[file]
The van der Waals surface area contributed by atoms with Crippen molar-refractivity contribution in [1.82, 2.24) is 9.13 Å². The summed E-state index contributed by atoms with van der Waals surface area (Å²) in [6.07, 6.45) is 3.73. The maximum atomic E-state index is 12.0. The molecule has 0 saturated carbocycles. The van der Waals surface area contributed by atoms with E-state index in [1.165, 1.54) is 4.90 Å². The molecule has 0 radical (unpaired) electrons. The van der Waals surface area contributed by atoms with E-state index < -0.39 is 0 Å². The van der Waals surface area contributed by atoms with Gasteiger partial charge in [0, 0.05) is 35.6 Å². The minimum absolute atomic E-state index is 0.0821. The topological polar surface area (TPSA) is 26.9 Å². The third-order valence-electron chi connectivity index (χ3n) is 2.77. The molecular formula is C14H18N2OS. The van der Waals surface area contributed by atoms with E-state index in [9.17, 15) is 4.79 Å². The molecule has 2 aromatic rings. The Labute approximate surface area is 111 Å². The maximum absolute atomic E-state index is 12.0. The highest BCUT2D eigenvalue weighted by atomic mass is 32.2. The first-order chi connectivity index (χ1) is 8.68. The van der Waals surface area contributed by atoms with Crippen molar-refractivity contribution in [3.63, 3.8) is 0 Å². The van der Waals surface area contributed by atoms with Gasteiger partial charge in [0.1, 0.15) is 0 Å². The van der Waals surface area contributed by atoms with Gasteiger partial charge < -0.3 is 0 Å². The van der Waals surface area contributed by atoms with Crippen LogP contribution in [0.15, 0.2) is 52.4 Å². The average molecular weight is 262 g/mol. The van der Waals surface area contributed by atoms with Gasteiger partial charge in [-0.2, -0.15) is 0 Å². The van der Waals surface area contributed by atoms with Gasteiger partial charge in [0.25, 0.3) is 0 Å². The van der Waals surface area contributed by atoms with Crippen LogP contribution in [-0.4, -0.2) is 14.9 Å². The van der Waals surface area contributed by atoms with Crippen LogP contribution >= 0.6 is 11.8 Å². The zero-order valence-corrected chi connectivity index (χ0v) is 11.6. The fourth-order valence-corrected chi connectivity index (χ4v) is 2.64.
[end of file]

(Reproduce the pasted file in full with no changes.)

The van der Waals surface area contributed by atoms with Crippen molar-refractivity contribution in [1.82, 2.24) is 9.13 Å². The summed E-state index contributed by atoms with van der Waals surface area (Å²) in [6.07, 6.45) is 3.73. The maximum atomic E-state index is 12.0. The molecule has 0 saturated carbocycles. The van der Waals surface area contributed by atoms with E-state index in [1.165, 1.54) is 4.90 Å². The molecule has 0 radical (unpaired) electrons. The van der Waals surface area contributed by atoms with E-state index < -0.39 is 0 Å². The van der Waals surface area contributed by atoms with Gasteiger partial charge in [0, 0.05) is 35.6 Å². The minimum absolute atomic E-state index is 0.0821. The topological polar surface area (TPSA) is 26.9 Å². The third-order valence-electron chi connectivity index (χ3n) is 2.77. The molecular formula is C14H18N2OS. The van der Waals surface area contributed by atoms with E-state index in [9.17, 15) is 4.79 Å². The molecule has 2 aromatic rings. The Labute approximate surface area is 111 Å². The maximum absolute atomic E-state index is 12.0. The highest BCUT2D eigenvalue weighted by atomic mass is 32.2. The first-order chi connectivity index (χ1) is 8.68. The van der Waals surface area contributed by atoms with Crippen molar-refractivity contribution in [3.63, 3.8) is 0 Å². The van der Waals surface area contributed by atoms with Gasteiger partial charge in [0.1, 0.15) is 0 Å². The van der Waals surface area contributed by atoms with Gasteiger partial charge < -0.3 is 0 Å². The van der Waals surface area contributed by atoms with Crippen LogP contribution in [0.15, 0.2) is 52.4 Å². The average molecular weight is 262 g/mol. The van der Waals surface area contributed by atoms with Gasteiger partial charge in [-0.2, -0.15) is 0 Å². The van der Waals surface area contributed by atoms with Gasteiger partial charge in [0.25, 0.3) is 0 Å². The van der Waals surface area contributed by atoms with Crippen LogP contribution in [-0.4, -0.2) is 14.9 Å². The van der Waals surface area contributed by atoms with Crippen LogP contribution >= 0.6 is 11.8 Å². The zero-order valence-corrected chi connectivity index (χ0v) is 11.6. The fourth-order valence-corrected chi connectivity index (χ4v) is 2.64.